XXY is a slow, thoughtful film. Many times the camera lingers on Alex, her body or just her face, as she wanders alone. The coastal setting with the beach and the stormy sea fits the tone of the film as Alex often feels alone as no one can know how she feels, even her parents who want to look out for her. Her father (Ricardo Darín) is especially kind and protective and he puts in a lot of time and research into figuring out how best to support Alex as she tries to decide who she wants to be.

Inés Efron gives a brilliant performance as Alex. Showing the hope and fear she feels, as well as her rebellious nature. The chemistry between her and Martín Piroyansky who plays Alvaro, the son of her mother’s friends who comes to stay, is there but it’s interesting. The dynamics between their two characters are constantly shifting as they get to know one another and make a connection that neither of them was expecting.

XXY is a sincere take on the struggles a young person can face when figuring out who they are, and if they’re OK with that. The haunting score and stark setting makes XXY feel bleak but there are moments of happiness and hope their for Alex and her family too. 3/5.

W is for West Side Story (1961)

When two teenagers from rival gangs fall in love, Tony (Richard Beymer) is from the Jets and Maria (Natalie Wood) is from the Sharks, the tension between their respective friends builds towards tragedy.

West Side Story is one of those classic and much-loved films that I just hadn’t seen before even though I do tend to enjoy musicals. Now I’m happy to say I’ve watched it and enjoyed it. I also discovered that I knew a number of the songs in West Side Story, but never realised they had originated from the musical, for instance; “Somewhere” and “I Feel Pretty”.

West Side Story is a bit slow to start, especially as the opening ten minutes is mostly young men clicking their fingers threateningly and having dance battles. However once the characters and the rivalry between the Jets (Polish Americans) and the Sharks (Puerto Ricans) is set up the movie goes by at a steady pace with great songs and dancing. West Side Story also offers commentary on racial divides, how unachievable the American Dream is and, with the song “Gee, Officer Krupke”, how the authorities try to blame crime on everyone and everything but themselves.

The dancing really is incredible. All of the cast are extremely talented and there are so many wide shots so you can see just how well everyone moves. There are fun song and dances like “America” led by Rita Moreno as Anita. Moreno is the perfect blend of attitude and sensitivity as Anita and the way she dances and how the camera follows her is a delight to watch.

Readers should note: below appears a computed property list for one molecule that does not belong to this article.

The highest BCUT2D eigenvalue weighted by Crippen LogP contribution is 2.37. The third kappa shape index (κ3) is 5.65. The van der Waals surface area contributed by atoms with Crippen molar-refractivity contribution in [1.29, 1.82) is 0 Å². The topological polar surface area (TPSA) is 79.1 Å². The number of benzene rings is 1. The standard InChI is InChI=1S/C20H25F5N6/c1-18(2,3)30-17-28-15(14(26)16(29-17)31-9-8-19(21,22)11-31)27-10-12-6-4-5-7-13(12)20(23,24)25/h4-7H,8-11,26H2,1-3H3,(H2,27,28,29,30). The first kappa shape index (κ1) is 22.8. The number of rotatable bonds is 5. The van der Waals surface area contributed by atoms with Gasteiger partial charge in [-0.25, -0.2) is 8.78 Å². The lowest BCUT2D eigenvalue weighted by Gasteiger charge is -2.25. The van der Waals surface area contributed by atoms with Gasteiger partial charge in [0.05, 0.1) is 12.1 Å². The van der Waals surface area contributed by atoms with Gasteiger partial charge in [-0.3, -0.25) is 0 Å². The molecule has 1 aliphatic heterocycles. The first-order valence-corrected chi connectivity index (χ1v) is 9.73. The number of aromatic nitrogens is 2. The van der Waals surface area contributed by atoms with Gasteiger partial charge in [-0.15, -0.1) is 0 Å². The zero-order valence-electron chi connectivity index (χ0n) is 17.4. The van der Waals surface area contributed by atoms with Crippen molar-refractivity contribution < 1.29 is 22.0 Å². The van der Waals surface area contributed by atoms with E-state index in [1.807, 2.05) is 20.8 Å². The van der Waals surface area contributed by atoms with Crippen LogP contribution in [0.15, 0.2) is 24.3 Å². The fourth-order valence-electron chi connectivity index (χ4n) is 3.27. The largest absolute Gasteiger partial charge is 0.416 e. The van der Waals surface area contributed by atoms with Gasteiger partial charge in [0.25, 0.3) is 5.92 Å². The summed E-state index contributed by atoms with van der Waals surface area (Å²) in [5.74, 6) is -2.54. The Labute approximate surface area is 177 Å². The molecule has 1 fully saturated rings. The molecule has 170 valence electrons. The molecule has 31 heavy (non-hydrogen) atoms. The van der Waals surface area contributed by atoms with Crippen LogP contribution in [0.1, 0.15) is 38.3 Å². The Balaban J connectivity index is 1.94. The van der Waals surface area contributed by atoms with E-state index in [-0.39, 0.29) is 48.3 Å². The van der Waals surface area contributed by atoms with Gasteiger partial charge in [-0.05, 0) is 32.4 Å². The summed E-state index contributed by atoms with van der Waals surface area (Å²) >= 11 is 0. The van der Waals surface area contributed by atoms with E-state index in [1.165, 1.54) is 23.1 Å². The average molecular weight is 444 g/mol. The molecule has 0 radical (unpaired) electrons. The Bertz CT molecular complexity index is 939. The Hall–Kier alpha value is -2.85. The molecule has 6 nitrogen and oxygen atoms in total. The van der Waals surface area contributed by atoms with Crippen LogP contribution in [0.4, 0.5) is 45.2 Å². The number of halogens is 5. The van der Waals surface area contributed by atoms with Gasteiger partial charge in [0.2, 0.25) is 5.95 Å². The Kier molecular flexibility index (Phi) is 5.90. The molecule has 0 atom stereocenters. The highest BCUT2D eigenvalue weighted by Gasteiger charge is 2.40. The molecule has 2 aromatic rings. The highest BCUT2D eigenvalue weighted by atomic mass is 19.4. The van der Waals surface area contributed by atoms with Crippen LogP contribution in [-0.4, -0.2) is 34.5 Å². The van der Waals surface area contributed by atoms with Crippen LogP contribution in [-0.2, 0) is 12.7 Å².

The set design and lighting add to the drama too as tensions grow between the Jets, led by Tony’s best friend Riff (Russ Tamblyn) and the Sharks led by Maria’s older brother Bernardo (George Chakiris). There’s so much red used in West Side Story, both to symbolise violence and passion and love and romance. The costumes are beautiful too, from the purple suits the Sharks wear to the dresses Maria and her fellow seamstresses wear.

While Rita Moreno almost steals the whole movie as Anita, Beymer and Wood do make a great lead couple as Tony and Maria. Their romance is sweet and powerful and while tragedy is just around the corner, they’ll do anything to stay together.

West Side Story is fun, bright and has some great songs and dances. I’m pleased I’ve finally watched this classic musical, and with Stephen Spielberg making his own version – I’m interested to see how it compares to the original. 4/5.

V is for Vertigo (1958)

Former police detective John ‘Scottie’ Ferguson (James Stewart) is suffering from acrophobia and vertigo when he’s recruited by an old friend to investigate the strange activities of his wife, Madeleine Elster (Kim Novak), but as he follows her movements Scottie becomes dangerously obsessed with her.

My second Alfred Hitchcock film and perhaps one of his most popular films – or at least one that has an easily recognisable name. Again, I knew nothing about the plot of Vertigo going into it, and I think that worked in the films favour. Though to be honest, I’m not sure how I’d describe the plot as it can get very convoluted and hard to follow.

The colours in Vertigo are beautiful. San Francisco looks stunning and there are scenes where the camera really shows off the city. There’s a lot of pastel colours in the clothes and the sets, and then there’s neon lights from hotel signs, they should clash but they don’t. A dream sequence with animation is unexpected but it’s vibrant and unsettling, really making an impact even though it’s pretty short. The “vertigo effect” is impressive and unnerving. It puts you in Scottie’s shoes when he’s at his most vulnerable.

Scottie is an interesting character. Before he starts investigating his old friend’s wife, he seems like an enthusiastic person, fun to be around even while he’s struggling with his newfound condition. He has his friend Midge (Barbara Bel Geddes) to help him, whether that’s just to be someone to talk to or to help him with a case. She’s bubbly and smart and is clearly in love with him, but he either doesn’t notice or doesn’t care. And once he becomes caught up in Madeline Elster, all he shows her is indifference which she doesn’t deserve.